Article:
March Madness 1: Spring Skiing
It would seem axiomatic that in a winter where it had not snowed in any sort of recognizable quantity, the skiing would suck, and big time. Oddly enough, the conditions have been quite superb this year, at least at my favored mountains, Hunter and Plattekill. Why? Snowmaking, that’s why. Hunter Mountain pioneered the craft (in 1967, it became the first mountain in the world to feature base to summit snow-making and in 1980 the first to achieve 100% potential coverage) and still appears to be the market leader, judging by how it covered just about the entire mountain with the white stuff this winter, leading to the odd sensation of taking the lifts up over ridge of green grass and free-flowing streams yet with perfect snow-covered ski runs marked flowing between them.
Still there’s nothing quite like a powder dump, and on Feb 29, Leap Day, that’s what we finally got, creating a two-day school closure, and allowing my teenage son Campbell and myself to spring into March on Hunter with fresh natural powder under our feet, and our heads in a snowstorm. Never mind that our car spun 270 degrees on the drive through the aptly-named Devil’s Tombstone on the way there, narrowly avoiding the ditch, or that I broke a ski pole in the drifts, and that – and probably not coincidentally – I then took my first serious fall of the year (thank Goodness for helmets), or that my son ended up flat on his back, unable to move, truly exhausted from forcing his snowboard through so much powder… point is, we had the mountain almost entirely to ourselves, some great laughs along the way, and the bonding that doesn’t always come on busy weekend days when crowds get in the way of the fun.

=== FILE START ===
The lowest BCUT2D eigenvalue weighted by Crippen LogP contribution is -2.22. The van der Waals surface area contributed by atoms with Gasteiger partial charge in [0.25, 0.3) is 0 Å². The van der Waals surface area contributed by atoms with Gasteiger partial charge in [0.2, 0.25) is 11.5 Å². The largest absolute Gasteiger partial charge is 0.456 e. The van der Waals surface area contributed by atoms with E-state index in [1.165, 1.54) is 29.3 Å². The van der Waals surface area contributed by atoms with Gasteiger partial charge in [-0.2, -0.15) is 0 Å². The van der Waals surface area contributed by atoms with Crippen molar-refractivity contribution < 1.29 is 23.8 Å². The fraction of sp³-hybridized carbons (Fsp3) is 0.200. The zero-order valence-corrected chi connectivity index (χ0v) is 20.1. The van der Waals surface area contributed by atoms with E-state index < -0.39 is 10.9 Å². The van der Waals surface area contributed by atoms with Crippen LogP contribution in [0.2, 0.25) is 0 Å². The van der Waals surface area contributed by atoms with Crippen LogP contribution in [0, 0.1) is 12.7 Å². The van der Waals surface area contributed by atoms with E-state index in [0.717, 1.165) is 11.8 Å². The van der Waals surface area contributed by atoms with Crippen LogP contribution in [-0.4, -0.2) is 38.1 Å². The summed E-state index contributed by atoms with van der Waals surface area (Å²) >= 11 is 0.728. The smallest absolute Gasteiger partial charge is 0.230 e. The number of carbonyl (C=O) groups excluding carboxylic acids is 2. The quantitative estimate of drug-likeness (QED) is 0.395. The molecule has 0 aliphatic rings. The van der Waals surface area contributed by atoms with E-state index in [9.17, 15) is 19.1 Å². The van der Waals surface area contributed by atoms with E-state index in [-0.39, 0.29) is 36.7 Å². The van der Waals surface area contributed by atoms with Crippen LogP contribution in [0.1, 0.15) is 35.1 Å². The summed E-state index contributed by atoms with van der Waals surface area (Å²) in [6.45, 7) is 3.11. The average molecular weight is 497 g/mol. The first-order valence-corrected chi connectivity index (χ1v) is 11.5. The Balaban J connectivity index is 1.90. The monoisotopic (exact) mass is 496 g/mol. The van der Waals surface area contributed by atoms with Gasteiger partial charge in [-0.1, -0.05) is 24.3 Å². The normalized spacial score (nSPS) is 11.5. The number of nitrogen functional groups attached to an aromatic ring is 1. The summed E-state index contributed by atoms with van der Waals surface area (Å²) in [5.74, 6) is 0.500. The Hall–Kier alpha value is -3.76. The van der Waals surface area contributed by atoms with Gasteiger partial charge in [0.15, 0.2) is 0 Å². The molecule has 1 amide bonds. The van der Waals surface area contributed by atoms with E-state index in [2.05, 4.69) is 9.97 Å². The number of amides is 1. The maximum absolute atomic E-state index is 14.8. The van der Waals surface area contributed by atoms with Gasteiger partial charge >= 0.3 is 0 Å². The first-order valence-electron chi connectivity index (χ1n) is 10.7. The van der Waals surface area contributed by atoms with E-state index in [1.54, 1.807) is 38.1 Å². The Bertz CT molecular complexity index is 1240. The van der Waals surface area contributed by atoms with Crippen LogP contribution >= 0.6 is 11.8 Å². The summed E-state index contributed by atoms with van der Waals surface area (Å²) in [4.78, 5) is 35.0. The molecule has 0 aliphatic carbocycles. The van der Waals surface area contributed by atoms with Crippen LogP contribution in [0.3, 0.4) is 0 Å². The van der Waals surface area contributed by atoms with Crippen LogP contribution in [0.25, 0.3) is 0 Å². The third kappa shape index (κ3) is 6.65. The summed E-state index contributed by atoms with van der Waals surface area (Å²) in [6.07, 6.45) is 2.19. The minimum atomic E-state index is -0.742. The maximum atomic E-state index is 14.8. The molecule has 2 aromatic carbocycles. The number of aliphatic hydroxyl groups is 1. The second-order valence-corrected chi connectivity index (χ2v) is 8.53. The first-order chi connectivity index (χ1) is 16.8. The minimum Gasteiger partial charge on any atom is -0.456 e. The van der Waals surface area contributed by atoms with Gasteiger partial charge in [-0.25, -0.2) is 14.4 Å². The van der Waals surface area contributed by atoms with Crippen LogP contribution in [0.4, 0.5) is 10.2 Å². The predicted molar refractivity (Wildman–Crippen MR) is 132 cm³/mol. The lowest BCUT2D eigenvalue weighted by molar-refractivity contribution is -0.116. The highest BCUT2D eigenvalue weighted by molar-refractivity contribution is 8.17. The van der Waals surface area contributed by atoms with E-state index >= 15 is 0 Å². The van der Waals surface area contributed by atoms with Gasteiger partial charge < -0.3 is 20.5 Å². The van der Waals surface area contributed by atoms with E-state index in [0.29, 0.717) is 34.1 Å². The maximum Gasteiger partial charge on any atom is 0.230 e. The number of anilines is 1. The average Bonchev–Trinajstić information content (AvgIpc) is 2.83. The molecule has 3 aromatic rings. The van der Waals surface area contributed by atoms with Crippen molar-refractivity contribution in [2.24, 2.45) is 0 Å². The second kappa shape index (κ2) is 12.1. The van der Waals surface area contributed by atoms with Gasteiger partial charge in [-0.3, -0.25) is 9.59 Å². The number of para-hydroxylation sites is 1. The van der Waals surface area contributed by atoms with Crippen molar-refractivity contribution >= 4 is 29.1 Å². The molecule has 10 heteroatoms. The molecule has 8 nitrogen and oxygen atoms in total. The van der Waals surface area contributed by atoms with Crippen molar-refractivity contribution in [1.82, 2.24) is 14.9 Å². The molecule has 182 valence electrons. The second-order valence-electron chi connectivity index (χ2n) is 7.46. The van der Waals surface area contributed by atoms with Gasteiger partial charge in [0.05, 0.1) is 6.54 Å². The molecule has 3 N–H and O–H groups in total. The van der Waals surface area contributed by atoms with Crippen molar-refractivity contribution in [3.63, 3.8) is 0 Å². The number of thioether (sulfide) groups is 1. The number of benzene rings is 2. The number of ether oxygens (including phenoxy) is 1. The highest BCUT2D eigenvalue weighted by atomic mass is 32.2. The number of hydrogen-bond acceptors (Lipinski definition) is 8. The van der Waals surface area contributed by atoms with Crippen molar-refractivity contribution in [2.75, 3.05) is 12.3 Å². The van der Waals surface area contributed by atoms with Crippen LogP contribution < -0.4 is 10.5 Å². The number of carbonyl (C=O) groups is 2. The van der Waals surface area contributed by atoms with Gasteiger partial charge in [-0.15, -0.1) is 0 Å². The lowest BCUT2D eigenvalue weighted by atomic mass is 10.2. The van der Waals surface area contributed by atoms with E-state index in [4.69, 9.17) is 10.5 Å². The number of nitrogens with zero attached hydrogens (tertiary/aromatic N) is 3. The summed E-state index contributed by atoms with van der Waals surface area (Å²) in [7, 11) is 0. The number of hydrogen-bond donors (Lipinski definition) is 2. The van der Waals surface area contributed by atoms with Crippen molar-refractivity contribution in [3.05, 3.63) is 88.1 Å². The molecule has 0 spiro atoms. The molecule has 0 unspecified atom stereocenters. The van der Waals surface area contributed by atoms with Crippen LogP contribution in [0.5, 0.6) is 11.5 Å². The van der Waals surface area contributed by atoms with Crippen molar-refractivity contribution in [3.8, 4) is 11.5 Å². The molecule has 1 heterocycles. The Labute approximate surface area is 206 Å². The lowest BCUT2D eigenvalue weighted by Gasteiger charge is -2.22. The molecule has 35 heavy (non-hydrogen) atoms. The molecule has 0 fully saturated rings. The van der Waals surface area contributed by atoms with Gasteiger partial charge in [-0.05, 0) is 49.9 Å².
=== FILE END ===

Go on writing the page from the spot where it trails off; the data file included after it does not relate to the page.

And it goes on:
Less than a week later, spring broke through in an equally massive way, with temperatures rising to 55 degrees at the TOP of the mountain – and that before lunchtime. I know as much because played hooky for half a day with the wife, in which the groomed snow from the previous week’s powder dump gradually turned to slush and the sensation of carving one’s way through it turned equally rapidly from pleasure to, if not pain then certainly endurance, and then back to pleasure again as pretty much everyone who had taken advantage of the unusually warm – and powerfully sunny – early March weather hung up their skis by lunchtime, and hit the outdoor deck for some serious sunbathing and libations. The mountains may have lost out on some custom this year, but on days like these, they earn back at the bar some of what they might not have made in ticket sales. A few more such warm days, and the snow will melt away – hopefully not before I get a couple more such fine mornings in on the mountain. I’ve ski’d barely half my usual total this year (finishing the Smiths book and my Boston Marathon training have had much to do with it) but every day has been a beauty. Go figure. Better yet, go visit your local mountain while it’s still open.